Calls for papers – Conferences taking place in November 2022

Writing Contemporary Wars and Contemporary Militaries: Film and Literature of Military Interventions from the Persian Gulf War to the Present
University of Lausanne, Switzerland, 11-12 November 2022
Deadline for abstracts: 30 June 2022

Writing Contemporary Wars and Contemporary Militaries: Film and Literature of Military Interventions from the Persian Gulf War to the Present 
Conference venue: University of Lausanne, Switzerland 
Date: 11-12 November 

Keynote speakers:  
Prof. Helen Benedict (Columbia University) and
Prof. Anna Froula (East  Carolina University) 

This 2-day conference will focus on the way that war has been represented in the  United States (and UK) since the First Persian Gulf War in 1990 to the present.  Recent events, such as the end of a so-called Forever War with the removal of  American troops from Afghanistan, will serve as a focal point from which to  explore topics related to war and the military.  

This conference welcomes papers that interrogate the recent American wars, with  particular interest for the exploration of representations of the military, especially as  it relates to gender. Cross-cultural and interdisciplinary contributions are also  encouraged, and we therefore welcome papers that explore similar themes related  to gender and the military across other countries, cultures, or periods.  

Some of the suggested questions include:  

  • How does the military, a historically masculine institution, reconcile its  discriminatory practices with its need for female troops?  
  • More generally, how does the instrumentalization of women—both at home,  within American troops, but also in the invaded countries—serve the  country’s imperialistic interests and revitalize the war rationale?  
  • How has the influx of women into combat positions in all the services  changed the way war is perceived, experienced, and narrated?  
  • How has drone warfare and the increasing reliance on other technologies of  the virtual and remote soldier impacted military masculinity?  
  • Along the same lines, how have the new technologies of surveillance and  remote assassination changed the meaning and visualization of war more  generally?  
  • How have representations of the psychological cost of war entered film and  literature in a time where trauma and PTSD are far more accepted than  during the Vietnam War?  
  • Do these seemingly endless wars result in overexposure and fatigue—and if  so, how does this affect anti-war activism? 
  • After the hyper-mediatized failure of the Afghanistan War, what  perspectives for Afghanistan, but also for future American wars? Is the rhetoric of liberation still a viable justification for further American  interventionism and imperialism?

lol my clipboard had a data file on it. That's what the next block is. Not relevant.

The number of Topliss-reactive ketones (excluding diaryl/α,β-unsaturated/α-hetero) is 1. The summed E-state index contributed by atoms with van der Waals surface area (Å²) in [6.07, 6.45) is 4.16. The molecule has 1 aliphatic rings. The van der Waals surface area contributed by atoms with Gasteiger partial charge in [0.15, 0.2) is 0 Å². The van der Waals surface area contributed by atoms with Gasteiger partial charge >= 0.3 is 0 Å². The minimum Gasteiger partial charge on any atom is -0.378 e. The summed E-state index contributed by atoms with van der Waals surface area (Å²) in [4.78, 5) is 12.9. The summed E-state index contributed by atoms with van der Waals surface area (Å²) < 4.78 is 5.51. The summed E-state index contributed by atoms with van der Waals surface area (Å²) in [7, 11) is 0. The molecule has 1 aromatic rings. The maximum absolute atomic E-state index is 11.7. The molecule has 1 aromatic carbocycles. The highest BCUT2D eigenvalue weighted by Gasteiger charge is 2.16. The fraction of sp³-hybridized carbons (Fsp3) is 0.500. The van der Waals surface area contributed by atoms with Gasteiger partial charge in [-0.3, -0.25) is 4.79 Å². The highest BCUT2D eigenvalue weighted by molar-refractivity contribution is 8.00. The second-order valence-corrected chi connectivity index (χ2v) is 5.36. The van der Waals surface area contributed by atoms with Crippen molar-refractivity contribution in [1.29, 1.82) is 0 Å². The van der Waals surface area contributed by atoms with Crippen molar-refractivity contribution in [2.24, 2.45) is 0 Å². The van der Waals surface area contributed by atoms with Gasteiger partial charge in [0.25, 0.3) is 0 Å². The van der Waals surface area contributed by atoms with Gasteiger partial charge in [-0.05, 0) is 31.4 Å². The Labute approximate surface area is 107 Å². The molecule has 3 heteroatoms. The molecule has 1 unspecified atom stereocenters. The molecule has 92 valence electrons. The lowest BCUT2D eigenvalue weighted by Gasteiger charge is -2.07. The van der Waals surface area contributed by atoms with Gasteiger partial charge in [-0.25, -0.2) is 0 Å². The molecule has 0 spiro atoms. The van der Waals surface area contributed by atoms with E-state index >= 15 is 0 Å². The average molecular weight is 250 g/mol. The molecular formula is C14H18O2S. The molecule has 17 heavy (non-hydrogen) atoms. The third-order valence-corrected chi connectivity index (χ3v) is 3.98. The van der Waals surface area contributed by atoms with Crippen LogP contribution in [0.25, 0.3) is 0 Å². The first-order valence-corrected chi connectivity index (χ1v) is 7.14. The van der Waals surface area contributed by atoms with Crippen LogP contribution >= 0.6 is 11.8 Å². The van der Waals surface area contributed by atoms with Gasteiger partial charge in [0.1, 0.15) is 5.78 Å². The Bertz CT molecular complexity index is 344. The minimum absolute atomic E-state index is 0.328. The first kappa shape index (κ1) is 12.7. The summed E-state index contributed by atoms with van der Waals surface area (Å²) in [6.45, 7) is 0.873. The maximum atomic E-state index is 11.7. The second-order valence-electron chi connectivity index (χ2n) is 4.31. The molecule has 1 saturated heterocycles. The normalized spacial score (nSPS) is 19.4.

• How might the current war in Ukraine impact the representation and  cultural memory of the wars in Afghanistan and Iraq? 
  • Lastly, fictional writing about war has increasingly included elements relating  to climate change and the Anthropocene. What are the implications and  results of this?  

Abstracts (250-300 words) should be sent, along with a short bio-note, to both  Prof. Agnieszka Soltysik Monnet ( and Ana  Gomes Correia ( by 30 June.

(Posted 20 May 2022)

Trans*America: American Studies Association of Turkey (ASAT) 41st International Conference
Hacettepe University, Ankara, Turkey, 16-18 November 2022
Deadline for submissions: 30 April 2022
In Trans*: A Quick and Quirky Account of Gender Variability (2018), Jack Halberstam provides a broad conceptualization of trans*, defining it as an open term that resists and interrupts “certainty through the act of naming.” The asterisk, Halberstam notes, “modifies the meaning of transitivity by refusing to situate transition in relation to a destination, a final form, a specific shape, or an established configuration of desire and identity.”
As such, trans* is a dynamic space of agency, self-definition and hybridity. Also embedded in trans* is transformation and a sense of flexibility and change that defies categorization and constructed binaries. As Halberstam expresses, trans* is thus a powerfully liberating epistemology, one that challenges, decenters and “stands at odds with…concise definitions, sure medical pronouncements, and fierce exclusions.” Always “under construction” or in the process of becoming, it defies and subverts domination by regulatory regimes while exposing the interstices and lacunae of being.
The American Studies Association of Turkey invites the submission of individual abstracts, panels, workshop and roundtable proposals that explore all aspects of trans* with respect to the United States. Possible subthemes include, but are not limited to:
  • Trans* geographies and spaces
  • Transnational; transcontinental; transatlantic; transpacific; transoceanic
  • Transgender/LGBTQIA+ issues; trans* phobia
  • Trans* bodies, identities, genders and sexualities